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Spinal muscular atrophy (SMA) is a heterogeneous group of neuromuscular disorders caused by degeneration of lower motor neurons. Although functional loss of SMN1 is associated with autosomal-recessive childhood SMA, the genetic cause for most families affected by dominantly inherited SMA is unknown. Here, we identified pathogenic variants in bicaudal D(More)
Proximal spinal muscular atrophy (SMA) is a common autosomal recessively inherited neuromuscular disorder determined by functional impairment of alpha-motor neurons within the spinal cord. SMA is caused by functional loss of the survival motor neuron gene 1 (SMN1), whereas disease severity is mainly influenced by the number of SMN2 copies. SMN2, which(More)
RAD51C is an integral part of the DNA double-strand repair through homologous recombination, and monoallelic mutations were found in ~1.3% of BRCA1/2-negative breast cancer (BC) and/or ovarian cancer (OC) families. Several studies confirmed the occurrence of RAD51C mutations predominantly in BC and/or OC families, although with varying frequencies, clearly(More)
We describe a Hungarian Roma family, originally investigated for autosomal dominant distal muscular atrophy. The mother started toe walking at 3 years and lost ambulation at age 27. Her three daughters presented with early steppage gait and showed variable progression. Muscle biopsies were nonspecific showing myogenic lesions in the mother and lesions(More)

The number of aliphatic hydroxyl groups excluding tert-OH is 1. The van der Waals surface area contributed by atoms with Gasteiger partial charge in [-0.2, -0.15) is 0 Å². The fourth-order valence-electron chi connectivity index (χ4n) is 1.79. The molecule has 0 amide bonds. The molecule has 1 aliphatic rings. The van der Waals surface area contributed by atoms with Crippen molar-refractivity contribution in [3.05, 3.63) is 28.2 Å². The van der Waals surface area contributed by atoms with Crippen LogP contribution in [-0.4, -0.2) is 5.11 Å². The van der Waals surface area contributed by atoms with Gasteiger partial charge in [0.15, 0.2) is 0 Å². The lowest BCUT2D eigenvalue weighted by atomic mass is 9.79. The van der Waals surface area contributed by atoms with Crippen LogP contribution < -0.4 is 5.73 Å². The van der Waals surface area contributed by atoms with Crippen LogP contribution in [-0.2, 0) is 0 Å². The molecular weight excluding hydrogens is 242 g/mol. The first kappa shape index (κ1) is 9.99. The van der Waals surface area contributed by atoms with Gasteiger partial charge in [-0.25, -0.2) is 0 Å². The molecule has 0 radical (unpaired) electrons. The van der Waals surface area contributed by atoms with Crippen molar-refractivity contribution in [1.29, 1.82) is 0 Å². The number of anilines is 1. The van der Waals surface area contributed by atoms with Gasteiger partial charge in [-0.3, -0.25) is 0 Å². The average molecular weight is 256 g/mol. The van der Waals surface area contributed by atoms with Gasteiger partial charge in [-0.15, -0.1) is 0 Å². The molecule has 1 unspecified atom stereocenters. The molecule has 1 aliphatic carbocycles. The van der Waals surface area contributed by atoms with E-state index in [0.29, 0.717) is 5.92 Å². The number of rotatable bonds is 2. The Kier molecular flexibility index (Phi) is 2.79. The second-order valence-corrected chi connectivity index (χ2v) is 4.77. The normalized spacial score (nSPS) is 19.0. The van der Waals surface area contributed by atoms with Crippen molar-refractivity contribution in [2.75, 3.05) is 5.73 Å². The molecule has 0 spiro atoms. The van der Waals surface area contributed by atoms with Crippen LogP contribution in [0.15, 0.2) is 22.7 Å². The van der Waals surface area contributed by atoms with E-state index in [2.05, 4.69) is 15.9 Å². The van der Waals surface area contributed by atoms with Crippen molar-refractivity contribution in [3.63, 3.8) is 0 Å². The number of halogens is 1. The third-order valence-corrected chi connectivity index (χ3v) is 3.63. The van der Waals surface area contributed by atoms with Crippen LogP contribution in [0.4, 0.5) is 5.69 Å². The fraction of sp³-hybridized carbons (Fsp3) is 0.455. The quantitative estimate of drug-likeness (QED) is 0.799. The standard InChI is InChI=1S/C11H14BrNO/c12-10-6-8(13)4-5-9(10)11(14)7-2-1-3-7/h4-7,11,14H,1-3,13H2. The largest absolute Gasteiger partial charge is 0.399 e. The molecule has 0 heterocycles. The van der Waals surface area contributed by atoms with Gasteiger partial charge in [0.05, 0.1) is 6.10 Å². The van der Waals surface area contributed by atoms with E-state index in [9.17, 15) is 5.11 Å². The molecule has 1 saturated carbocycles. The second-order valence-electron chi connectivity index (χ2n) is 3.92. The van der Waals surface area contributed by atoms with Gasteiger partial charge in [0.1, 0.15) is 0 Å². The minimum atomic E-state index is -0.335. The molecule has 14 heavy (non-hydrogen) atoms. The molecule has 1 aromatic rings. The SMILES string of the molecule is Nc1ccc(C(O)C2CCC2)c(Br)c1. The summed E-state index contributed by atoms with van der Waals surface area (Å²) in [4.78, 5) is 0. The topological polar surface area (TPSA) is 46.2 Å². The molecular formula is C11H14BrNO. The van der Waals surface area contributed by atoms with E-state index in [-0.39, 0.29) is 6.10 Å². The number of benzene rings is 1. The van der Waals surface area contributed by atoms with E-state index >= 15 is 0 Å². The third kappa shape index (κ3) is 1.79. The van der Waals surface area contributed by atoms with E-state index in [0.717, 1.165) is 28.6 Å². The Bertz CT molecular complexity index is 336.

Homozygous SMN1 loss causes spinal muscular atrophy (SMA), the most common lethal genetic childhood motor neuron disease. SMN1 encodes SMN, a ubiquitous housekeeping protein, which makes the primarily motor neuron-specific phenotype rather unexpected. SMA-affected individuals harbor low SMN expression from one to six SMN2 copies, which is insufficient to(More)
Spinal muscular atrophy is an autosomal-recessive neuromuscular disorder, causing progressive proximal weakness and atrophy of the voluntary muscles. More than 96% of the spinal muscular atrophy patients show a homozygous absence of exons 7 and 8, or exon 7 only, in SMN1, the telomeric copy of the SMN gene. We report a young male patient with neurogenic(More)
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